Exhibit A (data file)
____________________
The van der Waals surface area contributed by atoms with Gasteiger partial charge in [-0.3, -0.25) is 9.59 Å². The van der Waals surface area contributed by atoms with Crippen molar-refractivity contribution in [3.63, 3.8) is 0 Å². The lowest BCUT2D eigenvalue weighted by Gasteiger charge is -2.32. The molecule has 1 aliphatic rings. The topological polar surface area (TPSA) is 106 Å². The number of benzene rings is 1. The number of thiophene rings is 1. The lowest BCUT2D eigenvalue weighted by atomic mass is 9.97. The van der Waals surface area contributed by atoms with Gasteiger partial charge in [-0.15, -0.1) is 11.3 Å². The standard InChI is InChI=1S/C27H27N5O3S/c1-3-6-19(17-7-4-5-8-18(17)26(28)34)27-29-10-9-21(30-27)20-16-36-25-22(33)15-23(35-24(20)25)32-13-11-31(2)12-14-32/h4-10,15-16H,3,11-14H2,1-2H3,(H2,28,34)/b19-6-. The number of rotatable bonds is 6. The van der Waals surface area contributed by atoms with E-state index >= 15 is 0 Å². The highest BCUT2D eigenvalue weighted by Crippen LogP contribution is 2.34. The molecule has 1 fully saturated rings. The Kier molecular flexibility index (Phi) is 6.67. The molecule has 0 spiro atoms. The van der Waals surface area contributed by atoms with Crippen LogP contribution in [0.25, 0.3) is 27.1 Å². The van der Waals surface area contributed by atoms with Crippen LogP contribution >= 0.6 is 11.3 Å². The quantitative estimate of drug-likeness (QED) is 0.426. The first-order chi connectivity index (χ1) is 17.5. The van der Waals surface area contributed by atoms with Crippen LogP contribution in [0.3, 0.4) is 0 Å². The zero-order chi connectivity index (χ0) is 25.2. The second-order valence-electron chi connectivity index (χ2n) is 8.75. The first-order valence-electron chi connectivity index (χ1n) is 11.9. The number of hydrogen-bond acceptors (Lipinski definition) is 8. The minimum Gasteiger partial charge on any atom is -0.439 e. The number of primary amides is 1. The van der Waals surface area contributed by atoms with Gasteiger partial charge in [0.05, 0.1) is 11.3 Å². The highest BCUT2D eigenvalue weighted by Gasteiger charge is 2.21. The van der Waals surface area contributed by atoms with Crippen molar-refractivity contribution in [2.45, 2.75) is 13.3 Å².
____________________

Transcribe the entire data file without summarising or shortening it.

The van der Waals surface area contributed by atoms with Gasteiger partial charge in [-0.3, -0.25) is 9.59 Å². The van der Waals surface area contributed by atoms with Crippen molar-refractivity contribution in [3.63, 3.8) is 0 Å². The lowest BCUT2D eigenvalue weighted by Gasteiger charge is -2.32. The molecule has 1 aliphatic rings. The topological polar surface area (TPSA) is 106 Å². The number of benzene rings is 1. The number of thiophene rings is 1. The lowest BCUT2D eigenvalue weighted by atomic mass is 9.97. The van der Waals surface area contributed by atoms with Gasteiger partial charge in [-0.15, -0.1) is 11.3 Å². The standard InChI is InChI=1S/C27H27N5O3S/c1-3-6-19(17-7-4-5-8-18(17)26(28)34)27-29-10-9-21(30-27)20-16-36-25-22(33)15-23(35-24(20)25)32-13-11-31(2)12-14-32/h4-10,15-16H,3,11-14H2,1-2H3,(H2,28,34)/b19-6-. The number of rotatable bonds is 6. The van der Waals surface area contributed by atoms with E-state index >= 15 is 0 Å². The highest BCUT2D eigenvalue weighted by Crippen LogP contribution is 2.34. The molecule has 1 fully saturated rings. The Kier molecular flexibility index (Phi) is 6.67. The molecule has 0 spiro atoms. The van der Waals surface area contributed by atoms with Crippen LogP contribution in [0.25, 0.3) is 27.1 Å². The van der Waals surface area contributed by atoms with Crippen LogP contribution >= 0.6 is 11.3 Å². The quantitative estimate of drug-likeness (QED) is 0.426. The first-order chi connectivity index (χ1) is 17.5. The van der Waals surface area contributed by atoms with Crippen LogP contribution in [0.3, 0.4) is 0 Å². The zero-order chi connectivity index (χ0) is 25.2. The second-order valence-electron chi connectivity index (χ2n) is 8.75. The first-order valence-electron chi connectivity index (χ1n) is 11.9. The number of hydrogen-bond acceptors (Lipinski definition) is 8. The minimum Gasteiger partial charge on any atom is -0.439 e. The number of primary amides is 1. The van der Waals surface area contributed by atoms with Gasteiger partial charge in [0.05, 0.1) is 11.3 Å². The highest BCUT2D eigenvalue weighted by Gasteiger charge is 2.21. The van der Waals surface area contributed by atoms with Crippen molar-refractivity contribution in [2.45, 2.75) is 13.3 Å².